Surviving Breakdowns and Spanish Conversation

It really isn’t an NJ road trip without something ridiculous happening, as you know from what you may have already read. My drive back to Conil de la Frontera really was no exception.

It was one of those beautifully clear ‘I’m ready to go home’ days. Fi and I were well prepared, even though we were going to part ways that day. I drove the landscapes I’d carved through before, but this time there was no rain in sight. There was however still as much to think about on a seven plus hour journey, but it was enjoyable all the same. The countryside didn’t disappoint.

Cruising along near Seville and the temperature was climbing well into the late thirties. Having had a piss poor sleep the night before, I’d managed a couple of random petrol cum Coca Cola cum lollies cum get some chocolate in my mouth before it melts, stops. Each time I opened the car door the heat would wrap its arms around and hug me, until I choked a little. I loved it. After a vending machine raid accompanied with old men staring, I was tired but wired on caffeine.

With an hour to go, Fi had had enough. She started to protest the final leg of the trip by the revs not ticking over and slowing down on the busy motorway. Thankfully there was an exit near and I pulled over outside a gated entrance on the outskirts of Jerez.

I tried to reassure Fi and tell her that everything was ok, but I didn’t trust her state of mind or the light that she was flashing. A security office had left his booth to come and ask me in Espanol, what was wrong. His English didn’t extend that much beyond ‘hello’.

It’s in these kind of situations that you dig deep and really find out what you are in fact capable of and that you are an awesomely kick arse being at the same time.

I had my hire car papers with me and together we managed to call the company. His phone was handed back and forth as we both said the same things in English and Spanish. Each operator palmed the job over to another operator until finally a tow truck was ordered and would be there in half an hour.

In the meantime Security showed me what was behind the gates. In one large shed he opened the door to a fabric warehouse and water cooler, which we both lapped up. Behind the next shed door was a bodega with massive casks of Jerez’s finest brandies and sherry.

In his little security room, he offered me his cushioned swivel seat and pointed the old metal fan in my direction. Pulling a container from his desk, he showed me a box of hamburger shaped gum and nodded his head. I pulled one out, admired the candy and popped it in my mouth.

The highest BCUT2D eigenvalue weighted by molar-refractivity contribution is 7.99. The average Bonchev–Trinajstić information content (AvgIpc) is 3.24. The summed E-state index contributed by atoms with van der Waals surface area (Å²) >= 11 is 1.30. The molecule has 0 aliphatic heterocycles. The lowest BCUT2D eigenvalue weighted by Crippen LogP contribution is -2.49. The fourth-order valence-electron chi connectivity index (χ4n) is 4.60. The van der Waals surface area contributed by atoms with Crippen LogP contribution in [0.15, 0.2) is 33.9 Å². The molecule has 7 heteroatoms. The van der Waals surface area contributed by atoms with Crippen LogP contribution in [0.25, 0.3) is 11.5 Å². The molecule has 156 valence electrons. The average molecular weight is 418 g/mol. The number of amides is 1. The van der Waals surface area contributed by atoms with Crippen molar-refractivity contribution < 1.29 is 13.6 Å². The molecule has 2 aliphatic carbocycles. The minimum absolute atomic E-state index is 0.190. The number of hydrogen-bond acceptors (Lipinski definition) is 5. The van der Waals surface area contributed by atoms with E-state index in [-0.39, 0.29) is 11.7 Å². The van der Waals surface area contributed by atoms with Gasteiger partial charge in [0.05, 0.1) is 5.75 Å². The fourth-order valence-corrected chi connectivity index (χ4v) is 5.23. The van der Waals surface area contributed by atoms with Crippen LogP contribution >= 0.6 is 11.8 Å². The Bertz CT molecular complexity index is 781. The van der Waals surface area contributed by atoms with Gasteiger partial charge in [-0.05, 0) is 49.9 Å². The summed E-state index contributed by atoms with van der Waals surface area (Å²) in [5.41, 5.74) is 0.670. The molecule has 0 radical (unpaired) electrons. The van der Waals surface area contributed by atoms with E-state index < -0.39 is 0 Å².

With not much to talk about, Security showed me the shipping records of where the liquor went. I wowed in the right places at how far it was traveling, to intoxicate people in Japan. I pointed to picture of a young girl. This was his only daughter, who apparently was enough. He shook his head at the dismay the handful she had become.

At a lull in the conversation, he told me his name, Diego. Then I thought he was asking how old I was, but he was just trying to find out my name. It was a five minute affair in the art of lost in translation.

By the time the towie had turned up, we had become great amigos. He’d given me a pamphlet for a local liquor tasting room and to mention his name when I went. He also left his number in case I needed anymore help.

The towie spoke no more Inglese than Diego, but I think I managed to tell him what had happened. I took out my bags and signed a form to release Fi into the care of another. The taxi showed up not long after and took me to another hire car depot, in a hotel.

There were two gentlemen on the desk that appeared to speak fluent English. I realised that this wasn’t the case when they couldn’t comprehend why I had no keys. I slowly explained that I didn’t have them, but the tow truck driver did. That Fi’s replacement was booked recently for me to drive back.
“Ok. Can I have the keys?”

This jig lasted a few minutes, until I showed them the tow truck receipt. They hurried around and sorted The Replacement.

“Can I call my friend? She is waiting for me. I am late. I can’t call on my New Zealand phone.” I said pointing to the phone.
They nodded and carried on.
That jig lasted a few repetitions, until I got handed the phone.

Finally, I was back on the road in The Replacement. It was a bittersweet drive back as I longed to be with Fi. I marvelled at my personal endeavour of not freaking out, at staying calm and embracing the situation.

Back at the depot, I relayed my situation, my ordeal of nearly conking out in the middle of a motorway. The woman looked at me, eyes slowly blinking and pupils registered somewhere beyond my shoulder. She didn’t seem to give a sh*t. They wouldn’t let me sign to close my account, until they’d found out what was wrong with the car. They promised to call, but never did.

At the end of the day I was thankful to safely be back at home with my Spanish sister, at the wee slice of heaven on the southern coast. Keep posted for my exit out of Spain via some of the awesomest places that I’ve ever been. Until then, x









About stuffnjsays

I'm NJ, and my life motto is to maintain happiness and be true to myself. I love to write, travel, laugh out loud, and be awesome! I believe in making my dreams come true, and using my life experiences to help other people. Check out what I'm up to, here:
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